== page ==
Opportunity cost When determining the cost of something, the pertinent comparison isn’t with zero – but with what you’d do with the money if you didn’t.

Presentation on theme: "Opportunity cost When determining the cost of something, the pertinent comparison isn’t with zero – but with what you’d do with the money if you didn’t."— Presentation transcript:

opportunity cost When determining the cost of something, the pertinent comparison isn’t with zero – but with what you’d do with the money if you didn’t do it.

Cost of renting a house, vs buying? Rent: \$800/mo, say. Buying: \$160,000, say. Break even point: after 200mos (18yrs)? But, you’d own the house, and never need to pay rent again, ever! (?) But if you had \$160,000 you could invest it for \$4800/yr, or \$400/mo. So break-even point is really 400mos. Opportunity cost of buying a house includes the loss of potential investment.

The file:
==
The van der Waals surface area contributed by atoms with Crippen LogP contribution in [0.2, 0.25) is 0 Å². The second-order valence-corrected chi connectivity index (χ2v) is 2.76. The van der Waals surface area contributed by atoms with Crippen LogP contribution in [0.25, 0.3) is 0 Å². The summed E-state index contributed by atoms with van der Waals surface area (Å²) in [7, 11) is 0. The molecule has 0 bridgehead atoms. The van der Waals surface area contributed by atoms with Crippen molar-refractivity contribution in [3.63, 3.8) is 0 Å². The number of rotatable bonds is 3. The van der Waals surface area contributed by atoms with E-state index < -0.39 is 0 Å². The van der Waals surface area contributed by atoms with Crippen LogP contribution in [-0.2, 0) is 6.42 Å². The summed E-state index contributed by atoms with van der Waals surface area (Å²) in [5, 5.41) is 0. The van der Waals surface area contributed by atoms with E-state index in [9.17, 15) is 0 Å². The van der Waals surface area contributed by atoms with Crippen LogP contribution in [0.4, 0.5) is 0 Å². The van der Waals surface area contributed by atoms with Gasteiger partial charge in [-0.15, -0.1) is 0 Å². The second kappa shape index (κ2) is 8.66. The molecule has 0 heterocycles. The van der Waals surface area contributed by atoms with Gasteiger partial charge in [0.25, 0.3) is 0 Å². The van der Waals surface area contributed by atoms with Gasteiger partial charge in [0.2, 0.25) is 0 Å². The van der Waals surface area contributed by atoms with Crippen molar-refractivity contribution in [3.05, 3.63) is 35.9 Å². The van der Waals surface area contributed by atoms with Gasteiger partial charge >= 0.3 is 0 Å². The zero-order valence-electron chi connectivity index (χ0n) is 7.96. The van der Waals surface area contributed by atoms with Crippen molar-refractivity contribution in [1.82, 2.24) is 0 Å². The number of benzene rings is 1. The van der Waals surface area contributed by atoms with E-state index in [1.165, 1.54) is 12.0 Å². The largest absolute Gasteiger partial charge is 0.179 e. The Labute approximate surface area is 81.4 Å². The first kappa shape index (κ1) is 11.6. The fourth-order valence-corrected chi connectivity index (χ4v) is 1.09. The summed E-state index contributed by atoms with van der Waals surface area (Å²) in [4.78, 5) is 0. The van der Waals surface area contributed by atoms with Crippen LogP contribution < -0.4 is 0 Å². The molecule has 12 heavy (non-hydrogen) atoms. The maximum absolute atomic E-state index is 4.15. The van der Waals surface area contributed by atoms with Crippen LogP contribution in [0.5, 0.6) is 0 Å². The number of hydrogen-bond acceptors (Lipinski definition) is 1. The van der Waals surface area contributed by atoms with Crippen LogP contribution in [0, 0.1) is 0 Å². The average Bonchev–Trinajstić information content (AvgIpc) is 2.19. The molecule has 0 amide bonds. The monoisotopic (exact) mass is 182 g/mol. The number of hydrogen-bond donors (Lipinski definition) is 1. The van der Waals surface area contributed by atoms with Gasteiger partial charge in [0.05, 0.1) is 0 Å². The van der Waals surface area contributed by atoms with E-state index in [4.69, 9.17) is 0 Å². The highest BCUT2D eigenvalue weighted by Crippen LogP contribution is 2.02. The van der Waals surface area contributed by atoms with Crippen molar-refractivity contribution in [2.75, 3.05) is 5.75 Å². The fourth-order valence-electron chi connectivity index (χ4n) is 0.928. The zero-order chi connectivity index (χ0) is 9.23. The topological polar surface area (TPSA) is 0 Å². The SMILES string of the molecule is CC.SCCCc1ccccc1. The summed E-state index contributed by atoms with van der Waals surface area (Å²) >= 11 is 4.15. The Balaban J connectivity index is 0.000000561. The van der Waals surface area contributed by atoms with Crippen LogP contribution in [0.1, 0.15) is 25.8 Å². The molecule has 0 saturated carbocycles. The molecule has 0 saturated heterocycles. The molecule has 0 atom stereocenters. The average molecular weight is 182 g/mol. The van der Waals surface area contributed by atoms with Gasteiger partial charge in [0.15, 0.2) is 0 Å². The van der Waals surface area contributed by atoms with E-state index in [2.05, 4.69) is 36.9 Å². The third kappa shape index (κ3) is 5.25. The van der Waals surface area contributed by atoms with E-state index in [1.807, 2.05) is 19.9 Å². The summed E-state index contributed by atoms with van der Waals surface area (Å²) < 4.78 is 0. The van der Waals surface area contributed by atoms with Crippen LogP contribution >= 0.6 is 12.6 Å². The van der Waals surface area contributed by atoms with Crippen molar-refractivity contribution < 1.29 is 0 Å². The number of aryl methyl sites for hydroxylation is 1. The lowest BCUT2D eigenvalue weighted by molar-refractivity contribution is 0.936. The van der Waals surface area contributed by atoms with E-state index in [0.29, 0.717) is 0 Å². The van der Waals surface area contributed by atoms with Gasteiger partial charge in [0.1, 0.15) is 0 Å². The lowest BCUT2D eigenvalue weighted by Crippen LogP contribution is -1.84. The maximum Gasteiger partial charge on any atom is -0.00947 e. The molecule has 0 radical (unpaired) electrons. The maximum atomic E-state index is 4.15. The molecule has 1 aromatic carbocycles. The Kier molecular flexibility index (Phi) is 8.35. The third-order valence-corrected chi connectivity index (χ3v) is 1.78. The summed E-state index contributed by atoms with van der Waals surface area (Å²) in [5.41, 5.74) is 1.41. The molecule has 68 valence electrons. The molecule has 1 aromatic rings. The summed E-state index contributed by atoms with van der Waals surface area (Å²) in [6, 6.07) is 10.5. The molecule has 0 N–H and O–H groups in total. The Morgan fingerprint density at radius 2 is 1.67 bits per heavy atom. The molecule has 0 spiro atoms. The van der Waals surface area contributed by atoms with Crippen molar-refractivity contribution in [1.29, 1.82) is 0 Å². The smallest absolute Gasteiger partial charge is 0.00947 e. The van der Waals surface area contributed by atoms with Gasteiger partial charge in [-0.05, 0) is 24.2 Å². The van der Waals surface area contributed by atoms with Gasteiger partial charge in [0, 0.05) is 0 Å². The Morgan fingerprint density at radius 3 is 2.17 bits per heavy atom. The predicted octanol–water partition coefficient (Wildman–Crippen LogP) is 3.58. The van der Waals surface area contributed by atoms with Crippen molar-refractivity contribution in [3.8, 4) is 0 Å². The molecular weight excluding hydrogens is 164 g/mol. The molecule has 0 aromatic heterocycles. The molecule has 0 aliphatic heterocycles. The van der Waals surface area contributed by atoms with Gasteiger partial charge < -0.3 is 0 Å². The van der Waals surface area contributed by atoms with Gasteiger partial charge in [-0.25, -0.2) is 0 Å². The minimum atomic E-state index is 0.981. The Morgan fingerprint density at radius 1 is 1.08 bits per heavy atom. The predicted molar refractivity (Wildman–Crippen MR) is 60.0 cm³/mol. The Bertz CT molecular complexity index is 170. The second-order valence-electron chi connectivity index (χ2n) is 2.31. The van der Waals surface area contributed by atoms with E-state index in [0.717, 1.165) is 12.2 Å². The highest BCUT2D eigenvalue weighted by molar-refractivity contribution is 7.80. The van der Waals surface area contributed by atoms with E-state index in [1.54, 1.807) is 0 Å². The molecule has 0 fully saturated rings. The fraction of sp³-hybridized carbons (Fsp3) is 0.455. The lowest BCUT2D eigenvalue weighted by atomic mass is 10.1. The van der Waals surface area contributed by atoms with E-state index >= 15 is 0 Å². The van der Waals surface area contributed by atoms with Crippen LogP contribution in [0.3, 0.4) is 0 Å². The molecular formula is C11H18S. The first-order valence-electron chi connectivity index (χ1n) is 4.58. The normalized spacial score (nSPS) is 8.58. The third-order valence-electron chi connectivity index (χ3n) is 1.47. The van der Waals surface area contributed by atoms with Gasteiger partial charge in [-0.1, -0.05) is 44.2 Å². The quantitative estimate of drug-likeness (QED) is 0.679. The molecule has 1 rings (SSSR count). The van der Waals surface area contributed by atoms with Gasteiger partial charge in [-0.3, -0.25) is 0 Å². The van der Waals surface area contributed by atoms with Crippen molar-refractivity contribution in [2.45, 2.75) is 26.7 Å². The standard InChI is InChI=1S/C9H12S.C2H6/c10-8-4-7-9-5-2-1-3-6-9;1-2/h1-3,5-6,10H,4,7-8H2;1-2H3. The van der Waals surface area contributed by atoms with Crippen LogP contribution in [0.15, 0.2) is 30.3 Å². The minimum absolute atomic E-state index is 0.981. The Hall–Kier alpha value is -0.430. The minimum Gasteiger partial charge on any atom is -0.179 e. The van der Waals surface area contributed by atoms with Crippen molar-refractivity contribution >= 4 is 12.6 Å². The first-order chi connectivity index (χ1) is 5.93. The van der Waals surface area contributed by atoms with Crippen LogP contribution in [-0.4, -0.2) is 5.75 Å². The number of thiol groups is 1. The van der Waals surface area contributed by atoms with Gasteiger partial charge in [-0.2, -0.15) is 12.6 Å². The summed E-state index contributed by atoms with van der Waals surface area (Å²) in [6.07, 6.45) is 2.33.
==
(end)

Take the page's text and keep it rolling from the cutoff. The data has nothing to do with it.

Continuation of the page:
how much does it cost to go to RU? \$8800/yr tuition, fees, books, suppliestuition \$10000/yr room and board, transport, expenses But the best answer also involves what you’d do if you weren’t in school. Get a job! How much does it pay? \$8/hr * 40hrs/wk * 50wk/yr = \$16,000/yr \$24,800/yr So, factoring in the opportunity cost of getting a job, the real yearly cost of RU is:

“investing in lifetimes” But: after graduating college, you can get a better job. Lifetime earnings w/ High School degree: \$1.2million ! Lifetime earnings w/ Bachelor’s degree: \$2.1million !! So the cost of college is high, but the lifetime opportunity cost is a gain.

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